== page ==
(Corrected) And perhaps even more importantly, in 1978, as former governor of California, Reagan publicly opposed the Briggs Initiative - the antigay measure proposed by associates of Rev. Jerry Falwell and Anita Bryant. Opposition by the hugely popular governor helped significantly in the measure's defeat. As a result, Reagan received gay support in his presidential bid against Jimmy Carter in 1980, as well as the more effective Religious Right.
But once in office, Reagan turned his back on the gay friends and staff he and his wife Nancy had known for years.
Most historians and political pundits will look at the ripple effect Reagan's two terms in office - from 1981-1989 - continues to have on American politics. But for many LGBTs, myself included, I cannot hear the man's name without thinking of so many other names now effectively wiped from the collective memory - names like Michael Callen and Paul Monette and Connie Norman and Wayne Karr. So many names - and with each name, memories of joy and rage and a kind of spirituality in confronting death with dignity - in spite of the government's disgusting deliberate neglect.
Former President Ronald Reagan died on June 5, 2004 - 23 years to the day when the CDC's first report on AIDS appeared. Reagan had apparently been living in seclusion with Alzheimer's Disease -- the progressive disease that causes loss of memory and mental abilities. People gushed for a week remembering the "Great Communicator" who was entombed at his grand presidential library and museum like a political Elvis: Simi Valley as the political Graceland. There his groupies gather again, while those of us who remember his legacy of horror, neglect and death still struggle with an un-ending heartbreak of what might have been had our government cared and our friends not died.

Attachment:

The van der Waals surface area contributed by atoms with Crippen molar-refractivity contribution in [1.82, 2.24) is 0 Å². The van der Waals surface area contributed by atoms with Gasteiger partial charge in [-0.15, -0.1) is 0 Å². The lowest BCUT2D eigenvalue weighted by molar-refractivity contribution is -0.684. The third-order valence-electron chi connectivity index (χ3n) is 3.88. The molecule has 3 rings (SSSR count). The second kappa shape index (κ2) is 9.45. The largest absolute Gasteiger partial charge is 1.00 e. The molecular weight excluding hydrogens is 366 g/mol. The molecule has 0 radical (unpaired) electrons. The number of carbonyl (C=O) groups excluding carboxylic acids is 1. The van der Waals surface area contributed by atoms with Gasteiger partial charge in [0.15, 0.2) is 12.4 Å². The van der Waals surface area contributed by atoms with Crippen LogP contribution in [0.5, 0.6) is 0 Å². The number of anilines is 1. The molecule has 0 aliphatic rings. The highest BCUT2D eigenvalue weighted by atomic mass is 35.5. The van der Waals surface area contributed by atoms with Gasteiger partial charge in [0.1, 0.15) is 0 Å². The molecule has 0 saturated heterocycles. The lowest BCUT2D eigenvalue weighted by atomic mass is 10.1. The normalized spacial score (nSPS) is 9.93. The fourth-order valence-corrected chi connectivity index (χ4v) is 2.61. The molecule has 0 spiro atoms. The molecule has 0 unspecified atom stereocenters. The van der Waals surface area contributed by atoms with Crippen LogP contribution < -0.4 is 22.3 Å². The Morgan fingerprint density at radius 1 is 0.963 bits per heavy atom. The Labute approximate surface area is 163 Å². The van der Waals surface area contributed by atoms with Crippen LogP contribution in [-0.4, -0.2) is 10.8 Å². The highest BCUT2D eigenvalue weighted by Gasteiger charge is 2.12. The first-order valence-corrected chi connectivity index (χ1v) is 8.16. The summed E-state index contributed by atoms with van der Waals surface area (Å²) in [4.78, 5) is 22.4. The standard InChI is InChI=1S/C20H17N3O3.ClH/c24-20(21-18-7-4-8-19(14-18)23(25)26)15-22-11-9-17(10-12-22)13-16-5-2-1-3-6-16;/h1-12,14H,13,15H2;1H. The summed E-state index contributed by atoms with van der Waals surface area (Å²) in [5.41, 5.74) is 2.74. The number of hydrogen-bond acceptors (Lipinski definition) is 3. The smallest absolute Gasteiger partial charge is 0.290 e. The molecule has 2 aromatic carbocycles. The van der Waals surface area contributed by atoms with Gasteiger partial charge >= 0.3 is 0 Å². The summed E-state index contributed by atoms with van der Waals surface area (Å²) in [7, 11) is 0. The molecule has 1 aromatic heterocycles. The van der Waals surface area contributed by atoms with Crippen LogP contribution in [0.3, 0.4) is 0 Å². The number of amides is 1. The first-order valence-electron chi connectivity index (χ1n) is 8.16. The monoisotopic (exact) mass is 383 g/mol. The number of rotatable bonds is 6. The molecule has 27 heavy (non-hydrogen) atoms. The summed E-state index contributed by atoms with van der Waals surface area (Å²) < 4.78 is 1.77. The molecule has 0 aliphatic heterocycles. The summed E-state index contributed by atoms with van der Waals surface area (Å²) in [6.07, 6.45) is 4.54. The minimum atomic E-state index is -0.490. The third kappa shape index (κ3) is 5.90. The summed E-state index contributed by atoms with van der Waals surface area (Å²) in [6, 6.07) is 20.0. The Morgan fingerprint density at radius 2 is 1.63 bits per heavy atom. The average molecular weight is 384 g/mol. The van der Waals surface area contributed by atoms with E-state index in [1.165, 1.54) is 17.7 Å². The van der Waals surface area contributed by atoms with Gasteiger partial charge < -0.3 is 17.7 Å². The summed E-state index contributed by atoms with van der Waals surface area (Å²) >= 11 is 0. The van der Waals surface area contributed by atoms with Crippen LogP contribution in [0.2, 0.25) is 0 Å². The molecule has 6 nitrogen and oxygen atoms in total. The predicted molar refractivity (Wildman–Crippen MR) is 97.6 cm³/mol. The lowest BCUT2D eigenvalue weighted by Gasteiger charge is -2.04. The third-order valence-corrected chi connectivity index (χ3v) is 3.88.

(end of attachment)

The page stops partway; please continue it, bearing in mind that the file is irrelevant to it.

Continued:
In Last Watch of the Night, my friend Paul Monette wrote in an essay about the 25th anniversary of Stonewall:
[A] Victor, my last best friend, is wont to observe: 'They don't understand. I don't just want a cure. I want a cure and all my friends back.'....As for my own losses, the pile of bodies is harly countable anymore except in the heart - because the dead outnumber the living now. Personally, that is.....
Meanwhile, let the Stonewall celebrants save me a piece of cake from the party, a rainbow flag and a rousing chorus of 'We shall overcome.' Understand that I am far too busy tracking the enemy within. But I'm with you. Brother and sister, and will be always, even after I'm carried from the battle and planted on the final hill. You must never forget: There's no turning us back now. No more closets and nor more loveless years in solitary. From now on, we have each other. Freedom is on our side.